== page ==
Problem Link: https://www.codechef.com/problems/SJ1
Solution: By using simple BFS/DFS we can get the whole path from root to leaf of the tree.
Check this link:https://cpalgorithms.com/graph/breadthfirstsearch.html
(for indepth info)
Now, the problem reduces to:
"Given a sequence of integers, a1,a2…an , multiply each of them with k1,k2,…kn(nonnegative integers of your choice), sum them up, then do modulo ‘m’ and the answer should be maximum
Equation looks like this:
a1*k1+a2*k2+.......an*kn= D ;
Now, according to number theory, D is always divisible by gcd(a1,a2,…an).
Proof: https://www.geeksforgeeks.org/lineardiophantineequations/
Let x=GCD(a1,a2,…an).
Therefore,
D=x*n;
where ‘n’ is some integer
So, no matter what values of k1,k2,k3,…kn, we choose, ‘D’ is always equal to ‘x*n’; where ‘x’ is fixed.
Problem reduces to : find the maximum value of (x*n)%m;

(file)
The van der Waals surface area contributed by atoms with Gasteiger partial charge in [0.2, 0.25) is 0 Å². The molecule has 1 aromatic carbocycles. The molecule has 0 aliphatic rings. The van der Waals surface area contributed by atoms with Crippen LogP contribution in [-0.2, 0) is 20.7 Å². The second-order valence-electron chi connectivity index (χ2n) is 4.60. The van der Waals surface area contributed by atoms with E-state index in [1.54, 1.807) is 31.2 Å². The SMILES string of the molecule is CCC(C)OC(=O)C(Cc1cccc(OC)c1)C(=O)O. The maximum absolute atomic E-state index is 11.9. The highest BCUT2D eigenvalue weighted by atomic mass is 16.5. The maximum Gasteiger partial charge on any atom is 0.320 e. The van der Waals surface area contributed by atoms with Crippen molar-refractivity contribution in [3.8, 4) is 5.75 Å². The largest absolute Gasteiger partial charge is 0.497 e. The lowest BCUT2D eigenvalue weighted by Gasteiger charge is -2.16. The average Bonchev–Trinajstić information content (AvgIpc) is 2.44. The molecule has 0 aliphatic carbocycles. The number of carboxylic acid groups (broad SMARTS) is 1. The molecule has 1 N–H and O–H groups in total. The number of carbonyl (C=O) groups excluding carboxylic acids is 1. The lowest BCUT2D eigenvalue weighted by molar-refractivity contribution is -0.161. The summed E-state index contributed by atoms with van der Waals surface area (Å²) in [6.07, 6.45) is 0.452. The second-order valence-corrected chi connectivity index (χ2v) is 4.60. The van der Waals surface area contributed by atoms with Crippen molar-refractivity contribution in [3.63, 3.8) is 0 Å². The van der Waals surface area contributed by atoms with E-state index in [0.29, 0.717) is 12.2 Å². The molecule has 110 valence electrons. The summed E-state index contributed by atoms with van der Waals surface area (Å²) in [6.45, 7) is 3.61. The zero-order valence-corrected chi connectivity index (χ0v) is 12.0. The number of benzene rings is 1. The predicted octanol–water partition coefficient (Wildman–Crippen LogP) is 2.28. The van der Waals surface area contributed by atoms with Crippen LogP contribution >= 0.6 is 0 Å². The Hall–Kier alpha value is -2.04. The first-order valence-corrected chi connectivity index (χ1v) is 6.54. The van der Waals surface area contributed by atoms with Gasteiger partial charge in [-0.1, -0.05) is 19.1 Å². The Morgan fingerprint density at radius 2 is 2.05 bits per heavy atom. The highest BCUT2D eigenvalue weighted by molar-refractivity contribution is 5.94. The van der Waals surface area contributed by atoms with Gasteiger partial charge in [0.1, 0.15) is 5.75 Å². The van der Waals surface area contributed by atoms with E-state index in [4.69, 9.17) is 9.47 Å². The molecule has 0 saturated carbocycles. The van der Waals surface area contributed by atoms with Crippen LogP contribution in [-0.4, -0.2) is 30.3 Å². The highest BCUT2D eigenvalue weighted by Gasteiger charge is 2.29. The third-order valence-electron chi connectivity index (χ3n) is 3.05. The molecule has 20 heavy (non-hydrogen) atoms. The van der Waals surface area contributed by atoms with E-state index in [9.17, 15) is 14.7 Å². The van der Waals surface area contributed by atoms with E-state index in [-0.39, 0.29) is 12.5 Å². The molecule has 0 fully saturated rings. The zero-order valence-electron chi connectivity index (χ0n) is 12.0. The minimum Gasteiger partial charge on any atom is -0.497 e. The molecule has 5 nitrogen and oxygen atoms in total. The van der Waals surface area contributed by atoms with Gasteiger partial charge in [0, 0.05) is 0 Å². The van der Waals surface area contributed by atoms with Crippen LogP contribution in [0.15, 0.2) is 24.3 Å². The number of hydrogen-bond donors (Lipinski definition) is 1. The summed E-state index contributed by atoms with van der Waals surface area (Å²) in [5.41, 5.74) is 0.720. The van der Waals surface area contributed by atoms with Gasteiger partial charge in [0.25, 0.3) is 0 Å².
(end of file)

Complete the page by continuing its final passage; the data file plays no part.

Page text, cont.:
where 'x' and 'm' are fixed . All we can do is choose a value of 'n' such that the above expression is maximized
‘n’ can be ‘1’,‘2’,‘3’,‘4’…whatever!
Now, comes the biggest doubt of the century, how can you say that ‘n’ can be anything?
Example: 4,6 ; m=3;
Now, x=gcd(4,6)=2;
Therefore, D=2*n;
Now,
(2*n)%3 is maximum when ‘n’ is ‘1’ , but…but… ‘n’ can never be ‘1’ We cannot
obtain ‘2’ from the sequence: ‘4’ , ‘6’ …so what !!! We get the same answer if n=1
or n=10; let n=10;
Therefore, 20%3=2 and also, 2%3=2; 20 can be achieved like this :
4*5 + 6*0 =20
Hence, proved that ‘n’ can be anything we want from [1,infinity)
[In short, we can use k1,k2,k3,k4…kn to manipulate our sequence to get any value of ‘n’)
Problem reduces to finding that freaking ‘n’!
Now, we will use the knowledge of patterns, if you want to improve this skill, practice problems from January Long Challenge

Now let’s make an observation:
Let say, G = 21, m = 15. and n = 1, 2, 3, 4…( 1 * 21 ) % 15 = 6 ( 2 * 21 ) % 15 = 12 ( 3 * 21 ) % 15 = 3 ( 4 * 21 ) % 15 = 9 ( 5 * 21 ) % 15 = 0 ( 6 * 21 ) % 15 = 6 and repeat…... .
So, take a look. Here we are getting mod value from 0 to 12 with an
interval of 3. Where does this 3 come from. Magically this 3 is the
GCD of 21 and 15. Let’s give it a name “GCD_ans”.
Decision: So, the answer for a single Leaf = m  Gcd_ans
Here, ans = 15  3 = 12
I hope this will help to understand the solution.(Credits: @yuv_sust)
Happy Coding!